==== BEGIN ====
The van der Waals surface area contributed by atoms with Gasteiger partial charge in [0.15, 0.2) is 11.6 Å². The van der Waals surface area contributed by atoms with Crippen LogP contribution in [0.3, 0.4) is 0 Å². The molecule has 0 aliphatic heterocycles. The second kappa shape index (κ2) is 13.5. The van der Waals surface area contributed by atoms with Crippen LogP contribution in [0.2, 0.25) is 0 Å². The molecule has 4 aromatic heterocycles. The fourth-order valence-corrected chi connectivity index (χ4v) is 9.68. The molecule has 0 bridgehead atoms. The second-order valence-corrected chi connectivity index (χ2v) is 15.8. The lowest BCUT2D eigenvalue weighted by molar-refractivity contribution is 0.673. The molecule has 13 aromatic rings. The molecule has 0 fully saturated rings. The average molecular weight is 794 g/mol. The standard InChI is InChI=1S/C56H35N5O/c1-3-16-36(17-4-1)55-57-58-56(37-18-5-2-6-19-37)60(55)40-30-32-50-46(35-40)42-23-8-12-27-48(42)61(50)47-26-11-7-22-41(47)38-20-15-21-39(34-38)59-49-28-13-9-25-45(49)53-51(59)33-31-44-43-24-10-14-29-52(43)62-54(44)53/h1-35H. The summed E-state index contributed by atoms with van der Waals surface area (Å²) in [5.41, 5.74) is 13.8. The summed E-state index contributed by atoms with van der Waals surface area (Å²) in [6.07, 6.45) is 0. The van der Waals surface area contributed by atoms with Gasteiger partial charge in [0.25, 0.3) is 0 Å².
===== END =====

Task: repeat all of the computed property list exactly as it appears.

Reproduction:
The van der Waals surface area contributed by atoms with Gasteiger partial charge in [0.15, 0.2) is 11.6 Å². The van der Waals surface area contributed by atoms with Crippen LogP contribution in [0.3, 0.4) is 0 Å². The molecule has 0 aliphatic heterocycles. The second kappa shape index (κ2) is 13.5. The van der Waals surface area contributed by atoms with Crippen LogP contribution in [0.2, 0.25) is 0 Å². The molecule has 4 aromatic heterocycles. The fourth-order valence-corrected chi connectivity index (χ4v) is 9.68. The molecule has 0 bridgehead atoms. The second-order valence-corrected chi connectivity index (χ2v) is 15.8. The lowest BCUT2D eigenvalue weighted by molar-refractivity contribution is 0.673. The molecule has 13 aromatic rings. The molecule has 0 fully saturated rings. The average molecular weight is 794 g/mol. The standard InChI is InChI=1S/C56H35N5O/c1-3-16-36(17-4-1)55-57-58-56(37-18-5-2-6-19-37)60(55)40-30-32-50-46(35-40)42-23-8-12-27-48(42)61(50)47-26-11-7-22-41(47)38-20-15-21-39(34-38)59-49-28-13-9-25-45(49)53-51(59)33-31-44-43-24-10-14-29-52(43)62-54(44)53/h1-35H. The summed E-state index contributed by atoms with van der Waals surface area (Å²) in [5.41, 5.74) is 13.8. The summed E-state index contributed by atoms with van der Waals surface area (Å²) in [6.07, 6.45) is 0. The van der Waals surface area contributed by atoms with Gasteiger partial charge in [0.25, 0.3) is 0 Å².